Exodus of House Moderates Continues With Latest Democratic Retirement

New Yorker Bill Owens’s departure gives Republicans a strong pickup opportunity.

WASHINGTON - NOVEMBER 06:  U.S. Rep. Bill Owens (D-NY) (L) speaks to the media as (2nd L to R) Owens' granddaughter Caroline Antonipillai, wife Jane and daughter Jenna look on during a mock swearing in November 6, 2009 on Capitol Hill in Washington, DC. Owens won the special election for seat that was vacated by John McHugh.  (Photo by Alex Wong/Getty Images) *** Local Caption *** Bill Owens;Jane Owens;Jenna Owens;Caroline Antonipillai
National Journal
Scott Bland
Jan. 14, 2014, 7:47 a.m.

Demo­crat­ic Rep. Bill Owens an­nounced Tues­day that he won’t seek reelec­tion in 2014, the latest in a string of re­cent re­tire­ments by House mod­er­ates. His de­cision will will leave Demo­crats de­fend­ing a vul­ner­able House seat in up­state New York this fall.

Owens, who is serving just his second full term after com­ing to Con­gress via a spe­cial elec­tion in 2009, said in a state­ment: “After care­ful thought and con­sid­er­a­tion, I have de­cided not to seek reelec­tion for the 21st Con­gres­sion­al Dis­trict this Novem­ber…. It is time for me to un­der­take new en­deavors and spend more time with my fam­ily.”

But the “re­lated news” sec­tion of Owens’s web­site, be­low his re­tire­ment an­nounce­ment, might be more telling. The next news re­lease lis­ted is titled, “Owens Frus­trated With Stalled Farm Bill Ne­go­ti­ations.” A hand­ful of oth­er mod­er­ates from both parties have also an­nounced re­tire­ments in the past few months, with many cit­ing con­gres­sion­al grid­lock as part of their im­petus for get­ting out of the le­gis­lat­ing game. Ac­cord­ing to Na­tion­al Journ­al‘s 2012 vote rat­ings, Owens was the 10th-most con­ser­vat­ive Demo­crat from that year still in the House. Two oth­er con­ser­vat­ive Demo­crats (Reps. Jim Math­eson of Utah and Mike McIntyre of North Car­o­lina) have already an­nounced their re­tire­ments, mak­ing their seats likely Re­pub­lic­an pickups in the 2014 elec­tions.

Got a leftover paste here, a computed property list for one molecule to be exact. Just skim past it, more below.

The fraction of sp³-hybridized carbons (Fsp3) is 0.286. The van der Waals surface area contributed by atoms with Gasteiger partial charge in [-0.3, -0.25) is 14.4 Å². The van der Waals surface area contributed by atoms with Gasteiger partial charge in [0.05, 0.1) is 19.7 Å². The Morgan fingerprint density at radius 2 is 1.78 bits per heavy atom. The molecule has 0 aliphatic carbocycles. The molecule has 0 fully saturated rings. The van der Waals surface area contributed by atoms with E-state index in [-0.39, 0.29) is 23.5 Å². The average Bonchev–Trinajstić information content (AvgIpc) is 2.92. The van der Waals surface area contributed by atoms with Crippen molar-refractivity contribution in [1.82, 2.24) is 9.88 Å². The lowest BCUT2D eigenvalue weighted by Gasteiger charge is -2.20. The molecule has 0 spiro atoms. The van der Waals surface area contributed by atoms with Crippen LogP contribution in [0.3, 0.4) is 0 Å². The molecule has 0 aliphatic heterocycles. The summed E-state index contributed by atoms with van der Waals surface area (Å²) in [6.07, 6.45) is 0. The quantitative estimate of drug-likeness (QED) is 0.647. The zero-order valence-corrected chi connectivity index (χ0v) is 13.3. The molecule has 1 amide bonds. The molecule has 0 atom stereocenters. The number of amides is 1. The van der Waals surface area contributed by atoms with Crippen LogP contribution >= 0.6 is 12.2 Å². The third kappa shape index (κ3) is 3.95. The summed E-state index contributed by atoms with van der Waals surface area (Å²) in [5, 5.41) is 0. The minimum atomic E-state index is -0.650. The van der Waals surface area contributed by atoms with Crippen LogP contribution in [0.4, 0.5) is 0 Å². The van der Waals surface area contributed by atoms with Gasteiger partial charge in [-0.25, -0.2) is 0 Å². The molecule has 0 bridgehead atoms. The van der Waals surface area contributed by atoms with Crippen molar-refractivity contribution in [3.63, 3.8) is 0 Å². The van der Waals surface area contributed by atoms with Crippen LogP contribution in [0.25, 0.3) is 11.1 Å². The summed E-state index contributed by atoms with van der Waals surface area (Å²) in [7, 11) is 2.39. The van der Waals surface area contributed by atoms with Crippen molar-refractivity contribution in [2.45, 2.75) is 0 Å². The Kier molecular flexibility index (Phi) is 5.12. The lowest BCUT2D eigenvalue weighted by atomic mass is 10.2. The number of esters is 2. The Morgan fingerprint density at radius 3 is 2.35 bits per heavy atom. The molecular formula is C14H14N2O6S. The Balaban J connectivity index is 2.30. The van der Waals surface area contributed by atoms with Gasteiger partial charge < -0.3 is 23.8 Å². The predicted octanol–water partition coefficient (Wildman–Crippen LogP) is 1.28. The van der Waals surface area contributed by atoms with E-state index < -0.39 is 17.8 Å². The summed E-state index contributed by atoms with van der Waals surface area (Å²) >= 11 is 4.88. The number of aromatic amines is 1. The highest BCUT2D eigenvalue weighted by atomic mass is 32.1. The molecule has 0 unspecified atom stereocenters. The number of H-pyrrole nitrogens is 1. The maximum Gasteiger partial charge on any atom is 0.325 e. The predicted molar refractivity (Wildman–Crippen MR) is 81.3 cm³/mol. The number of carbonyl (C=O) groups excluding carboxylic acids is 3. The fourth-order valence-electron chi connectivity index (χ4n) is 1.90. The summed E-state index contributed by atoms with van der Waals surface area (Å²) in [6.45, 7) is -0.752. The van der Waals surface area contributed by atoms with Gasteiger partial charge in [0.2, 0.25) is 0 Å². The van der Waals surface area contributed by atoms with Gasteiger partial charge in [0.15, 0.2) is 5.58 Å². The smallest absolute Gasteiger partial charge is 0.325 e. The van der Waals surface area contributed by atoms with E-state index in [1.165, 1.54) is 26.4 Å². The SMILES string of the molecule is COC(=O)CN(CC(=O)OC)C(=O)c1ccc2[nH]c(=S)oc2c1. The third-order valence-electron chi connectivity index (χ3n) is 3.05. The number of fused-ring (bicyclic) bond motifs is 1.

Owens was also fa­cing a tough reelec­tion in a battle­ground dis­trict, with Re­pub­lic­ans tout­ing former Bush of­fi­cial Elise Stefanik as one of their stronger re­cruits this cycle. Pres­id­ent Obama car­ried the 21st Dis­trict with 52 per­cent of the area’s votes in both 2008 and 2012, but it was a long­time Re­pub­lic­an seat, rep­res­en­ted by cur­rent Sec­ret­ary of the Army John McHugh, be­fore Owens cap­tured it in 2009. Both that year and in 2010, Owens won des­pite get­ting only 48 per­cent of the vote, thanks to third-party can­did­a­cies split­ting the vote.

A slate of mod­er­ate Re­pub­lic­ans, in­clud­ing Reps. Jon Run­yan of New Jer­sey, Tom Lath­am of Iowa, Frank Wolf of Vir­gin­ia, and Jim Ger­lach of Pennsylvania, will also re­tire in 2014, spark­ing com­pet­it­ive elec­tion races. 

What We're Following See More »
WHITE HOUSE URGING QUICK SENATE ACTION
John King Gets Nod for Education Secretary
3 hours ago
THE DETAILS